20 May 2010

Fortis and Enel getting special treatment from Williams gov under expropriation bill

At least two of companies whose long-term power purchase agreements were ripped up under the December 2008 expropriation bill will still get all their cash under long-term power purchase arrangements, according to natural resources minister Kathy Dunderdale.

Abitibi is not included in the arrangements, apparently.

Dunderdale told the House of Assembly on Thursday that:

…we made a commitment to both of those companies [Fortis and ENEL] that regardless of what happened with Abitibi, at the end of this process we would ensure that they were kept whole, that they were properly compensated for fair market value for the assets. The PPAs that they have with Abitibi would also be honoured, Mr. Speaker.

Dunderdale said that the provincial government’s energy corporation  - NALCOR  - is still discussing arrangements with the two companies. The power purchase arrangements date from 1997 and 2001. The exact duration is currently unknown to your humble e-scribbler but would typically be in the range of 20 to 30 years.

ENEL partnered with Abitibi on the Star Lake project to supply electricity to Newfoundland and Labrador Hydro. Bill 75 seized all the generating and transmission assets of the Star Lake partnership and revoked all the agreement related to it, as listed at Annex E of Bill 75

Dunderdale made no reference to the other companies also affected by the seizure:

  • Clarica
  • Sun Life Assurance
  • Mutual Life Assurance
  • Standard Life Assurance, and
  • Industrial Life Assurance.

Fortis – the other company Dunderdale discussed – was a partner in the Exploits Hydro Partnership.  Under a long-term power-purchase agreement, Exploits partnership sold power to Newfoundland and Labrador Hydro.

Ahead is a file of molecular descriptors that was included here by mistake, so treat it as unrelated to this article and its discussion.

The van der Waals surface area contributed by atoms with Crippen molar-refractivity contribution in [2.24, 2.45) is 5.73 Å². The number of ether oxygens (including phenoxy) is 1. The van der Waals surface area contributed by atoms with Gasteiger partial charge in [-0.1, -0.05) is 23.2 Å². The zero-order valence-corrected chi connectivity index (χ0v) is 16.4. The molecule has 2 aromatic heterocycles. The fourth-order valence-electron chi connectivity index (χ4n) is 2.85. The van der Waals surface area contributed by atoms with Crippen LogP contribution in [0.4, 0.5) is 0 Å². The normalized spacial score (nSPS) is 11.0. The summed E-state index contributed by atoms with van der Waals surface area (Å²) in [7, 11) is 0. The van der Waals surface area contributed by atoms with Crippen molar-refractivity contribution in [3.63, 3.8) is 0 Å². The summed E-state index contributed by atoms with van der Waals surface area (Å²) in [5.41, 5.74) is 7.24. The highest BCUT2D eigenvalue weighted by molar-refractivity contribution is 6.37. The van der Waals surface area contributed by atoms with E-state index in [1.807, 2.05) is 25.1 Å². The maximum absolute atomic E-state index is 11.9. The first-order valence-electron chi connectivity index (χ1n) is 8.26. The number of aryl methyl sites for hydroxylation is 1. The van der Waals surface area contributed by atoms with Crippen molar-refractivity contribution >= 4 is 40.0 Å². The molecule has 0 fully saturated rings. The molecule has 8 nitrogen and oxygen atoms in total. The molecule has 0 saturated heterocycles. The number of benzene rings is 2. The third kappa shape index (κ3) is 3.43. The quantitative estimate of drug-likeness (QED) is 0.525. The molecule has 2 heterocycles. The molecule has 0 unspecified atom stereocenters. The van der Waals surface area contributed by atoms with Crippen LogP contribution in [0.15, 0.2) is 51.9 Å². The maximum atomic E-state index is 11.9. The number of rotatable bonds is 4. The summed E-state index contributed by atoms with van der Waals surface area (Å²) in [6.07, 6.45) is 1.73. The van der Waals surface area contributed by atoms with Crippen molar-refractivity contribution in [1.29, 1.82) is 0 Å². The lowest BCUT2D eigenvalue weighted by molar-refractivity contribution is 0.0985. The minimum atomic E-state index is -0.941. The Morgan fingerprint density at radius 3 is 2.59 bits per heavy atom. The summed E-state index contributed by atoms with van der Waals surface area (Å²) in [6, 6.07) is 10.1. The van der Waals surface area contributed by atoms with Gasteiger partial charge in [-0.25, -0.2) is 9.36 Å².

Dunderdale also admitted what Bond Papers readers already knew:  the provincial government is paying for a long-term loan for the Exploits partnership.  The outstanding balance on the loan is $59 million.  The provincial government paid the 2009 instalment.

The hydro-electric assets are likely the only ones seized in 2008 that could generate any reliable revenue to offset the costs of environmental clean-up at former Abitibi sites in the province.  Payment of loans and royalties to the companies other than Abitibi as if the expropriation never happened would significantly reduce any revenue NALCOR could gain from the assets.

Dunderdale’s admission today could also further undermine any legal cases the provincial government is pursuing.  One of the problems government faced in recent Quebec court decisions on the Abitibi bankruptcy protection proceedings is that its environmental clean-up actions appeared to be aimed solely at Abitibi and were not part of the routine administration of provincial environmental laws.

Dunderdale’s admission makes it pretty clear that the government is treating some of the companies affected by the expropriation very differently from Abitibi.

Colouring the expropriation as aimed solely against Abitibi could also colour the move and undermine any defence of Abitibi’s NAFTA challenge.